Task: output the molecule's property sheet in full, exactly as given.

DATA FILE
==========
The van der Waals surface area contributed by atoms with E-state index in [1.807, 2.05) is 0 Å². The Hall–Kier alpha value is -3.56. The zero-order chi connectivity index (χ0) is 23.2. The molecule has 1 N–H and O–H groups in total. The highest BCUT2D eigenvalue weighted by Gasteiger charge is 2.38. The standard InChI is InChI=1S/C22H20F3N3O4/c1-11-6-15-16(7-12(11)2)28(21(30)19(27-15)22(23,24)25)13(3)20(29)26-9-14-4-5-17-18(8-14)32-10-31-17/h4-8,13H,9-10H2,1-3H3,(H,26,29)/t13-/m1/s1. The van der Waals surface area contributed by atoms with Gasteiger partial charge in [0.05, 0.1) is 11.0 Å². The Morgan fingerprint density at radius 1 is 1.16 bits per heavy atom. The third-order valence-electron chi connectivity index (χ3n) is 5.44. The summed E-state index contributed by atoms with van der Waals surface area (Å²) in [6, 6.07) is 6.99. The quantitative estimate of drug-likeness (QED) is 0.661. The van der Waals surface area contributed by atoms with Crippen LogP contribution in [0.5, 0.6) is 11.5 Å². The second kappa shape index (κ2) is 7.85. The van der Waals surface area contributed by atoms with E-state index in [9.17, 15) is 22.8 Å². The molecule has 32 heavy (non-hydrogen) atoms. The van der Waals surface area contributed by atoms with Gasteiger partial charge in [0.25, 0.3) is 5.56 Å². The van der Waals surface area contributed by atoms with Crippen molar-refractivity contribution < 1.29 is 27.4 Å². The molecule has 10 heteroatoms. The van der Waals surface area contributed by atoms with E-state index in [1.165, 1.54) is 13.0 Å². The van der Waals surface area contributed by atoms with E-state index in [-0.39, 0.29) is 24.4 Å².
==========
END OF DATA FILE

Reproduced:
The van der Waals surface area contributed by atoms with E-state index in [1.807, 2.05) is 0 Å². The Hall–Kier alpha value is -3.56. The zero-order chi connectivity index (χ0) is 23.2. The molecule has 1 N–H and O–H groups in total. The highest BCUT2D eigenvalue weighted by Gasteiger charge is 2.38. The standard InChI is InChI=1S/C22H20F3N3O4/c1-11-6-15-16(7-12(11)2)28(21(30)19(27-15)22(23,24)25)13(3)20(29)26-9-14-4-5-17-18(8-14)32-10-31-17/h4-8,13H,9-10H2,1-3H3,(H,26,29)/t13-/m1/s1. The van der Waals surface area contributed by atoms with Gasteiger partial charge in [0.05, 0.1) is 11.0 Å². The Morgan fingerprint density at radius 1 is 1.16 bits per heavy atom. The third-order valence-electron chi connectivity index (χ3n) is 5.44. The summed E-state index contributed by atoms with van der Waals surface area (Å²) in [6, 6.07) is 6.99. The quantitative estimate of drug-likeness (QED) is 0.661. The van der Waals surface area contributed by atoms with Crippen LogP contribution in [0.5, 0.6) is 11.5 Å². The second kappa shape index (κ2) is 7.85. The van der Waals surface area contributed by atoms with E-state index in [9.17, 15) is 22.8 Å². The molecule has 32 heavy (non-hydrogen) atoms. The van der Waals surface area contributed by atoms with Gasteiger partial charge in [0.25, 0.3) is 5.56 Å². The van der Waals surface area contributed by atoms with Crippen molar-refractivity contribution < 1.29 is 27.4 Å². The molecule has 10 heteroatoms. The van der Waals surface area contributed by atoms with E-state index in [1.165, 1.54) is 13.0 Å². The van der Waals surface area contributed by atoms with E-state index in [-0.39, 0.29) is 24.4 Å².